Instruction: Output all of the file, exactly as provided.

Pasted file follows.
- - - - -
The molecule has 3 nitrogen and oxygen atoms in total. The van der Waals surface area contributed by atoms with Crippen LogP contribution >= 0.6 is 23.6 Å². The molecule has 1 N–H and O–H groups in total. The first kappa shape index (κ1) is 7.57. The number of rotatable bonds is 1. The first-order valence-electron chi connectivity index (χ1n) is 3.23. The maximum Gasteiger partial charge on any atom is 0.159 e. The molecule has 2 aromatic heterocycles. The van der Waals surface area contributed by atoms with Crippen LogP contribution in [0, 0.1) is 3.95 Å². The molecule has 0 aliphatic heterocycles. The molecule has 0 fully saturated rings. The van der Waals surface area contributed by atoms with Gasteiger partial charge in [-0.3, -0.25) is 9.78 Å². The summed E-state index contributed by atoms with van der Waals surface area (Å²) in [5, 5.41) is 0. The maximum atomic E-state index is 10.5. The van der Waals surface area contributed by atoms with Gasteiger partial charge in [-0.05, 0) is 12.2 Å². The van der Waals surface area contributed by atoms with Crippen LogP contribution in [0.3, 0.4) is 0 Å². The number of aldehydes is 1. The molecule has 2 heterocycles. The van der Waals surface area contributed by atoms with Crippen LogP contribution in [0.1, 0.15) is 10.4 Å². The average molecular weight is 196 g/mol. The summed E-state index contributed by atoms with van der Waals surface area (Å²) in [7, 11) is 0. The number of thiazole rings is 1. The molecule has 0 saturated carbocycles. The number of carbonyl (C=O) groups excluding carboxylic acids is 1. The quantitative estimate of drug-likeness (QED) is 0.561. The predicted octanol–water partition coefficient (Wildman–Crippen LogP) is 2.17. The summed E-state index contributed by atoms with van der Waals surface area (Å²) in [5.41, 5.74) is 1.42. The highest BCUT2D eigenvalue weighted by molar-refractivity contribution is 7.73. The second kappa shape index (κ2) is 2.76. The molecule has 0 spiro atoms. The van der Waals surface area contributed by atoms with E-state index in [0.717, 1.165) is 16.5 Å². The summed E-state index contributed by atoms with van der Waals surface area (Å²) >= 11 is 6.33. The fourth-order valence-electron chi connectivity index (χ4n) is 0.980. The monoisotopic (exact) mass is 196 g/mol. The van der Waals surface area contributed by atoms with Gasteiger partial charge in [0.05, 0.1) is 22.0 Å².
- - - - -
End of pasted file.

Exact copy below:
The molecule has 3 nitrogen and oxygen atoms in total. The van der Waals surface area contributed by atoms with Crippen LogP contribution >= 0.6 is 23.6 Å². The molecule has 1 N–H and O–H groups in total. The first kappa shape index (κ1) is 7.57. The number of rotatable bonds is 1. The first-order valence-electron chi connectivity index (χ1n) is 3.23. The maximum Gasteiger partial charge on any atom is 0.159 e. The molecule has 2 aromatic heterocycles. The van der Waals surface area contributed by atoms with Crippen LogP contribution in [0, 0.1) is 3.95 Å². The molecule has 0 aliphatic heterocycles. The molecule has 0 fully saturated rings. The van der Waals surface area contributed by atoms with Gasteiger partial charge in [-0.3, -0.25) is 9.78 Å². The summed E-state index contributed by atoms with van der Waals surface area (Å²) in [5, 5.41) is 0. The maximum atomic E-state index is 10.5. The van der Waals surface area contributed by atoms with Gasteiger partial charge in [-0.05, 0) is 12.2 Å². The van der Waals surface area contributed by atoms with Crippen LogP contribution in [0.3, 0.4) is 0 Å². The number of aldehydes is 1. The molecule has 2 heterocycles. The van der Waals surface area contributed by atoms with Crippen LogP contribution in [0.1, 0.15) is 10.4 Å². The average molecular weight is 196 g/mol. The summed E-state index contributed by atoms with van der Waals surface area (Å²) in [7, 11) is 0. The number of thiazole rings is 1. The molecule has 0 saturated carbocycles. The number of carbonyl (C=O) groups excluding carboxylic acids is 1. The quantitative estimate of drug-likeness (QED) is 0.561. The predicted octanol–water partition coefficient (Wildman–Crippen LogP) is 2.17. The summed E-state index contributed by atoms with van der Waals surface area (Å²) in [5.41, 5.74) is 1.42. The highest BCUT2D eigenvalue weighted by molar-refractivity contribution is 7.73. The second kappa shape index (κ2) is 2.76. The molecule has 0 spiro atoms. The van der Waals surface area contributed by atoms with E-state index in [0.717, 1.165) is 16.5 Å². The summed E-state index contributed by atoms with van der Waals surface area (Å²) >= 11 is 6.33. The fourth-order valence-electron chi connectivity index (χ4n) is 0.980. The monoisotopic (exact) mass is 196 g/mol. The van der Waals surface area contributed by atoms with Gasteiger partial charge in [0.05, 0.1) is 22.0 Å².